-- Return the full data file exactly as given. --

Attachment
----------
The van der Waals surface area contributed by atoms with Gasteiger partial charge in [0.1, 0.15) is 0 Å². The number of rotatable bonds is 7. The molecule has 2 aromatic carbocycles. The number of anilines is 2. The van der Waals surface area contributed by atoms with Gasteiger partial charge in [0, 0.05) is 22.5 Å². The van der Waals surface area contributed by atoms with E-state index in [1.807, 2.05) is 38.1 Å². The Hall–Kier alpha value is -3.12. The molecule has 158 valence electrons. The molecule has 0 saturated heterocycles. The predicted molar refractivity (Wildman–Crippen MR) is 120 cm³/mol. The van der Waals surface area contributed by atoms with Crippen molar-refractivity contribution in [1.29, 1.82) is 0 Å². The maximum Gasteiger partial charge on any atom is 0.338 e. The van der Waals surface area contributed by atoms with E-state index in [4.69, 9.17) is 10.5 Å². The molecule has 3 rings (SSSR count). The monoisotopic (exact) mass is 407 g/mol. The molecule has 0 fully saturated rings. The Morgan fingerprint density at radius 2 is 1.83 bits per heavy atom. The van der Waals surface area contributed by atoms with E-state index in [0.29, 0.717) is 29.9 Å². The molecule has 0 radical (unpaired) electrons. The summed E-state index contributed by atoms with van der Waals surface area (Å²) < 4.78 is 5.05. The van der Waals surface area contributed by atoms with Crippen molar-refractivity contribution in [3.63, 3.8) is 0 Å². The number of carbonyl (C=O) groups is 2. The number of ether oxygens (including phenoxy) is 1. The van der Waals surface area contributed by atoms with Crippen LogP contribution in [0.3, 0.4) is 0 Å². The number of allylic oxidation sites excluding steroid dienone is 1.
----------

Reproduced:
The van der Waals surface area contributed by atoms with Gasteiger partial charge in [0.1, 0.15) is 0 Å². The number of rotatable bonds is 7. The molecule has 2 aromatic carbocycles. The number of anilines is 2. The van der Waals surface area contributed by atoms with Gasteiger partial charge in [0, 0.05) is 22.5 Å². The van der Waals surface area contributed by atoms with E-state index in [1.807, 2.05) is 38.1 Å². The Hall–Kier alpha value is -3.12. The molecule has 158 valence electrons. The molecule has 0 saturated heterocycles. The predicted molar refractivity (Wildman–Crippen MR) is 120 cm³/mol. The van der Waals surface area contributed by atoms with Crippen molar-refractivity contribution in [1.29, 1.82) is 0 Å². The maximum Gasteiger partial charge on any atom is 0.338 e. The van der Waals surface area contributed by atoms with E-state index in [4.69, 9.17) is 10.5 Å². The molecule has 3 rings (SSSR count). The monoisotopic (exact) mass is 407 g/mol. The molecule has 0 fully saturated rings. The Morgan fingerprint density at radius 2 is 1.83 bits per heavy atom. The van der Waals surface area contributed by atoms with E-state index in [0.29, 0.717) is 29.9 Å². The molecule has 0 radical (unpaired) electrons. The summed E-state index contributed by atoms with van der Waals surface area (Å²) < 4.78 is 5.05. The van der Waals surface area contributed by atoms with Crippen molar-refractivity contribution in [3.63, 3.8) is 0 Å². The number of carbonyl (C=O) groups is 2. The number of ether oxygens (including phenoxy) is 1. The van der Waals surface area contributed by atoms with Crippen LogP contribution in [0.3, 0.4) is 0 Å². The number of allylic oxidation sites excluding steroid dienone is 1.